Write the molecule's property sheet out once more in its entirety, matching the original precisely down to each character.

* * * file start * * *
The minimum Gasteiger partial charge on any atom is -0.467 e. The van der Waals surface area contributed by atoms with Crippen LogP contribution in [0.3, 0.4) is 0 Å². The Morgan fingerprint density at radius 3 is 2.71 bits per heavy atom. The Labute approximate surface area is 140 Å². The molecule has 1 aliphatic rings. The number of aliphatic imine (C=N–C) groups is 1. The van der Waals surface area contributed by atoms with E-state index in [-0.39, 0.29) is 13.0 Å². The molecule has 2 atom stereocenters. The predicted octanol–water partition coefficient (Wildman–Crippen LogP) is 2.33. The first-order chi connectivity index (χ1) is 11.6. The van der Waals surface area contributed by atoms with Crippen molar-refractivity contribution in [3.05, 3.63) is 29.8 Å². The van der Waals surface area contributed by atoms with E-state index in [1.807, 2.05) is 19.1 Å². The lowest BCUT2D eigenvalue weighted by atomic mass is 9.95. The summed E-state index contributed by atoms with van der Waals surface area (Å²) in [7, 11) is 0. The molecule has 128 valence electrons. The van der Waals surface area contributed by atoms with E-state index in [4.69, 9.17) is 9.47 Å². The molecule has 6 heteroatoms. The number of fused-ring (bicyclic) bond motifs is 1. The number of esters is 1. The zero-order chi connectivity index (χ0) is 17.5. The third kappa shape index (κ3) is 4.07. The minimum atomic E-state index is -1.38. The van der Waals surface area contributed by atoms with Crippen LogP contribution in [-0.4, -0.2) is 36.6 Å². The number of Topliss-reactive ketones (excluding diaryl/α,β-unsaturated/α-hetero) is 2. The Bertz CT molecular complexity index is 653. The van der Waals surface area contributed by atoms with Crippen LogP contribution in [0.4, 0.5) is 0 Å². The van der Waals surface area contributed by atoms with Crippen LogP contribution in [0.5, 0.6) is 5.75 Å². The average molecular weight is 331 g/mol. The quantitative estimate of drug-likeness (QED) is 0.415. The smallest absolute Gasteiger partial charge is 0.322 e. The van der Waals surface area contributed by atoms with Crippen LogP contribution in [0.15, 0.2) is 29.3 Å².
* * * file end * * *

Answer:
The minimum Gasteiger partial charge on any atom is -0.467 e. The van der Waals surface area contributed by atoms with Crippen LogP contribution in [0.3, 0.4) is 0 Å². The Morgan fingerprint density at radius 3 is 2.71 bits per heavy atom. The Labute approximate surface area is 140 Å². The molecule has 1 aliphatic rings. The number of aliphatic imine (C=N–C) groups is 1. The van der Waals surface area contributed by atoms with E-state index in [-0.39, 0.29) is 13.0 Å². The molecule has 2 atom stereocenters. The predicted octanol–water partition coefficient (Wildman–Crippen LogP) is 2.33. The first-order chi connectivity index (χ1) is 11.6. The van der Waals surface area contributed by atoms with Crippen molar-refractivity contribution in [3.05, 3.63) is 29.8 Å². The van der Waals surface area contributed by atoms with E-state index in [1.807, 2.05) is 19.1 Å². The lowest BCUT2D eigenvalue weighted by atomic mass is 9.95. The summed E-state index contributed by atoms with van der Waals surface area (Å²) in [7, 11) is 0. The molecule has 128 valence electrons. The van der Waals surface area contributed by atoms with E-state index in [4.69, 9.17) is 9.47 Å². The molecule has 6 heteroatoms. The number of fused-ring (bicyclic) bond motifs is 1. The number of esters is 1. The zero-order chi connectivity index (χ0) is 17.5. The third kappa shape index (κ3) is 4.07. The minimum atomic E-state index is -1.38. The van der Waals surface area contributed by atoms with Crippen LogP contribution in [-0.4, -0.2) is 36.6 Å². The number of Topliss-reactive ketones (excluding diaryl/α,β-unsaturated/α-hetero) is 2. The Bertz CT molecular complexity index is 653. The van der Waals surface area contributed by atoms with Crippen LogP contribution in [0.4, 0.5) is 0 Å². The van der Waals surface area contributed by atoms with Crippen LogP contribution in [0.5, 0.6) is 5.75 Å². The average molecular weight is 331 g/mol. The quantitative estimate of drug-likeness (QED) is 0.415. The smallest absolute Gasteiger partial charge is 0.322 e. The van der Waals surface area contributed by atoms with Crippen LogP contribution in [0.15, 0.2) is 29.3 Å².